The Light in Waiting
I’m fairly young — maybe five or six. We’re on our way home. The car is dark and I stare out the window of the passenger side, and count the shadows formed by the light posts as they pass over my lap through the window. I purposely look away from her. I avoid eye contact, and count. Not just the light-post shadows, but also the intervening space between each. The distances seem well measured. Consistent. Her face looks solemn; she seems distracted but grounded if that’s possible. I wonder what she’s thinking, but her thoughts are secondary. When we get home there will be a process.
For now it’s the stars, the moon, the deep blue, Oregon sky. It’s the lampposts. Swish, swish, swish, swish over my lap they go. I pass 120 then stop counting. I feel small in my seat, but no matter how I adjust I can’t disappear the way I’d like. I can’t disappear into the seat or the space between the seat and door. I’m stuck here, and I’m small — just me and the lampposts.
Eventually the lampposts disappear, and my stomach gets owlish. We’ve left the city and we’re in the country now, we’re nearing home. Certain plans must be made. I never feel safe, but sometimes I feel safer, and that’s enough to get me through the days. Even though I can’t disappear the way I want, I usually feel safer in the car. The constriction on my chest eases a bit. But I still dare not move too much or bump the cooler by my feet. I make sure not to brush against her purse or fog up the glass. I mind my surroundings.
It’s late. We pull in the drive; the gravel crunches beneath the Civic’s tires. Once the car comes to a halt I react immediately before she has the opportunty to tell me to do it. I open the door and begin migrating the contents of the car into the house. I ask her if she needs any help. She doesn’t. She has the rest of it. We’re in the house now. I gauge her. It’s been a tough day. We’re at risk of eviction. She’s between jobs. I ask if I should brush my teeth. She scolds me. “Just go to bed,” she instructs.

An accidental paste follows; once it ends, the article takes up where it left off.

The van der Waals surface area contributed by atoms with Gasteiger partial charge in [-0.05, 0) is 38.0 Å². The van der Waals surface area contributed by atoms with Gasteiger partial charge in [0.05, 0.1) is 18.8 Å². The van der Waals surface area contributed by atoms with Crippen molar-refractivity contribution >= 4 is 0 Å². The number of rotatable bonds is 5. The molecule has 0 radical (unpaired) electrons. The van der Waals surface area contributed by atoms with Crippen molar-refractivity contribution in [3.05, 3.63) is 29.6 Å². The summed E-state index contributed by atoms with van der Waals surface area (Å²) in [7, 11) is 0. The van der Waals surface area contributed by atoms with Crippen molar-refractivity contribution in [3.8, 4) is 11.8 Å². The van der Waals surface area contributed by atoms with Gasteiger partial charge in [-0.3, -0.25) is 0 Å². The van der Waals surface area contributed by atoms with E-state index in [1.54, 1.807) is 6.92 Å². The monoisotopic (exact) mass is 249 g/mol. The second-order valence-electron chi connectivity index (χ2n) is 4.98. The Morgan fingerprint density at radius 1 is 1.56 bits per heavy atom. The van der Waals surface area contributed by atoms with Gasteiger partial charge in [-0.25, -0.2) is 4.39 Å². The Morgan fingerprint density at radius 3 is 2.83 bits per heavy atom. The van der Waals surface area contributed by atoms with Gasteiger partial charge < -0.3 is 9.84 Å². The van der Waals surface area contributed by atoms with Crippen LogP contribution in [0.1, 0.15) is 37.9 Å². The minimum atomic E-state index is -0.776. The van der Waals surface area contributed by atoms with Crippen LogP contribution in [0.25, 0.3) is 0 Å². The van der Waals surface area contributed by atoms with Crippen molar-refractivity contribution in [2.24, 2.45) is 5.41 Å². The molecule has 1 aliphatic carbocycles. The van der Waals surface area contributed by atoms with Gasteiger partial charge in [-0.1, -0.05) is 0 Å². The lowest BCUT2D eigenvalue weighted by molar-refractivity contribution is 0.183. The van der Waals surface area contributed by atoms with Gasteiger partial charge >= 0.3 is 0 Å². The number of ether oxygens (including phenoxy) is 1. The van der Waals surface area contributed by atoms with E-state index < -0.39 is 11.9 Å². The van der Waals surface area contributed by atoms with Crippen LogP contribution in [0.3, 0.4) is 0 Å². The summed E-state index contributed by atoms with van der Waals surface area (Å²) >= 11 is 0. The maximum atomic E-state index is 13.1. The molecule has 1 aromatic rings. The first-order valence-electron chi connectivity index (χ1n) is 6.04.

I’m worried. I think she means to brush my teeth first because she always makes me brush my teeth before bed, but she said, just go to bed. Bed is my freedom. She doesn’t do anything to me when I’m sleeping in bed. But now I have to decide what she meant, and I can’t ask. I tiptoe toward the threshold of the bedroom and hesitate there, loitering for a moment. I don’t want to loiter too long. She might yell, or worse, stand up and come to me. But if I hesitate just for a second or two…. if it looks natural, and it just seems like a small glitch in my decision then maybe she’ll look up and clarify what she meant, and I won’t have to ask, and then I can go to bed, and she won’t get upset or yell or hit me.
I’m so close to freedom.
I always hated coming home. I dreaded going anyplace where it was just the two of us. I would get physically sick from the anticipation of it. I’d begin running routines and drills through my head, my shoulders would tense up, ears would slip back, my near invisible hackles would rise. My stomach would twist and start into turmoil, goosebumps and chills and accelerated heartbeat. By the time I was six years-old I was well-trained. I had already learned how to negotiate her behavior; I had already learned to predict her moods, patterns, thoughts and reactions. I owe a great deal of my empathy and emotional awareness to her. I had to possess it to survive.
By the time I was eight I’d felt and heard most of what I’d eventually feel and hear. She would get angry and hit me over the head or face, and I would cow and take it. Interesting. I never ran from her. I always stood there and took it. She taught me to be tough. But the worst of it wasn’t the beatings. In time the beatings just made you indifferent. The worst of it was the unpredictability. It was never knowing for sure when she might go from cruising speed to Mach three. Living with a constant pit in your stomach, walking on eggshells, waiting for the next eruption is a fundamentally psychology-altering experience for a young person. She prepared me for the military.